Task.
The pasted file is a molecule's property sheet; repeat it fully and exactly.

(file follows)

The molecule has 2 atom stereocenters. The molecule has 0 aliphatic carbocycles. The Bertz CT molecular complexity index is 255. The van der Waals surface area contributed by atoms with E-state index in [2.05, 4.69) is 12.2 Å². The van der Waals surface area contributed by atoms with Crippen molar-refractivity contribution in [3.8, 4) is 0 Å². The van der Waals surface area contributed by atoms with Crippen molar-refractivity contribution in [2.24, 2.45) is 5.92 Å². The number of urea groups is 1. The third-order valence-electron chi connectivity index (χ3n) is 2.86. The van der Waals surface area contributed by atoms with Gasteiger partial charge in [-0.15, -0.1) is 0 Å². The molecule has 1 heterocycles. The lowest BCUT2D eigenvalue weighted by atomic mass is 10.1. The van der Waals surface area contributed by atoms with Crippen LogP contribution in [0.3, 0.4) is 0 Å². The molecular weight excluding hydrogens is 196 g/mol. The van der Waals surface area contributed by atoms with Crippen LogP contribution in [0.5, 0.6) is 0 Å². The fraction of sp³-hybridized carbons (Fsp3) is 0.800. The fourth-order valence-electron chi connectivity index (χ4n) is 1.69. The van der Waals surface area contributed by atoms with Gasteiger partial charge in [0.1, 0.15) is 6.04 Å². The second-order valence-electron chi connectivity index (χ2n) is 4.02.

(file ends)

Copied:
The molecule has 2 atom stereocenters. The molecule has 0 aliphatic carbocycles. The Bertz CT molecular complexity index is 255. The van der Waals surface area contributed by atoms with E-state index in [2.05, 4.69) is 12.2 Å². The van der Waals surface area contributed by atoms with Crippen molar-refractivity contribution in [3.8, 4) is 0 Å². The van der Waals surface area contributed by atoms with Crippen molar-refractivity contribution in [2.24, 2.45) is 5.92 Å². The number of urea groups is 1. The third-order valence-electron chi connectivity index (χ3n) is 2.86. The van der Waals surface area contributed by atoms with Gasteiger partial charge in [-0.15, -0.1) is 0 Å². The molecule has 1 heterocycles. The lowest BCUT2D eigenvalue weighted by atomic mass is 10.1. The van der Waals surface area contributed by atoms with Crippen LogP contribution in [0.3, 0.4) is 0 Å². The molecular weight excluding hydrogens is 196 g/mol. The van der Waals surface area contributed by atoms with Crippen LogP contribution in [0.5, 0.6) is 0 Å². The fraction of sp³-hybridized carbons (Fsp3) is 0.800. The fourth-order valence-electron chi connectivity index (χ4n) is 1.69. The van der Waals surface area contributed by atoms with Gasteiger partial charge in [0.1, 0.15) is 6.04 Å². The second-order valence-electron chi connectivity index (χ2n) is 4.02.